I had planned this somewhat corny narrative for The Triangle, but didn't get it written in time for it to go in post-election day. It's a little targeted for the general apathetic college student, but I hope you enjoy it...
A Good Ol’ Fashioned Election Day
I can’t think of a more inspirational way to wake up on Election Day morn’ than to the sound of a woman and child belting out a rendition of “Yes We Can” on the streets of West Philadelphia. We hear the rhetoric on TV and watch the YouTube videos, but nothing the candidates or media can say ever hits home quite as hard as hearing friends, neighbors and even complete strangers talk about “Hope” and “Change.”
The air was electric as I biked to class and back from campus before voting. Around Drexel and up Walnut Street through Penn’s campus, students were out in force in their “Barack the Vote” T-shirts (myself included). Signs were plastered on buildings and in cars, polling places were surrounded by campaign signs and voters wandering in and out.
Going to vote around lunchtime, my polling place at 42nd and Ludlow streets was rather quiet. After waiting in line for all of a minute or two, I signed in and ducked inside the blue curtain. The giant electronic ballot in front of me was a little intimidating: a grid of names and flashing red lights. I was a little confused at first at the lack of buttons, but it was easier than it looked – just touch a finger to the name you want, and the light next to it turns solid red to indicate your selection. Once you finish, press the big green “VOTE” button. As an interface design enthusiast, I was pleased overall with the experience, except for the sudden extinguishing of all the lights upon pressing “VOTE.” The lack of confirmation that my vote had been counted, and had not just disappeared into the ether, was rather unsettling, but I trusted that the system did its job.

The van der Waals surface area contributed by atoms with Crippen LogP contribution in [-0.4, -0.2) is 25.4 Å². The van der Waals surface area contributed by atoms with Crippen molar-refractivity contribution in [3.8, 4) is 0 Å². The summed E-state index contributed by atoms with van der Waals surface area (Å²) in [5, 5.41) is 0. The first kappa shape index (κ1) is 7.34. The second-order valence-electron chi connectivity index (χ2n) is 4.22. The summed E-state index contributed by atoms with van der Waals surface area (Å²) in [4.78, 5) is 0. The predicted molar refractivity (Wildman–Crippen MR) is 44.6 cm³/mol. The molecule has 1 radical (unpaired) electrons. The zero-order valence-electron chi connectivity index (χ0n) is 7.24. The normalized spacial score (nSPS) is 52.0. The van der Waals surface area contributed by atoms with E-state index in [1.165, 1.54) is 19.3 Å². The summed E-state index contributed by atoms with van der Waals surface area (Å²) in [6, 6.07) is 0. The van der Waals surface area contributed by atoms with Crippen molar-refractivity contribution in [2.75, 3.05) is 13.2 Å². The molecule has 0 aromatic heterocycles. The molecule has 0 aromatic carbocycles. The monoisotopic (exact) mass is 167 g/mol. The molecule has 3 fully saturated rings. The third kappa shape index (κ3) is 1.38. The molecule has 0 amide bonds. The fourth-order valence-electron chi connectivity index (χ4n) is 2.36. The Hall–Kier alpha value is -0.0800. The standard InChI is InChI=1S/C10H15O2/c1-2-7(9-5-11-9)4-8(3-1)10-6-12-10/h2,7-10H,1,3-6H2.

I stepped out of the booth and looked around to see if there was anything more I needed to do, and then wandered out. For a moment it was a bit anti-climactic, but soon a small, satisfying euphoria took hold. It had been my first time going to vote in person; absentee ballots ain’t got nothin’ on a good old-fashioned polling place.
Returning to campus, I changed into my glaring yellow Drexel Votes 2008 T-shirt and took my place out front of 3500 Lancaster Ave., answering questions and passing out water and candy to anyone who came to vote. Mid-afternoon saw a small but steady stream of voters disappear into the Community Education Center to have their voices counted. Some came out smiling, faces aglow, while others just skittered away from our overly-enthusiastic cheering as quickly as they could.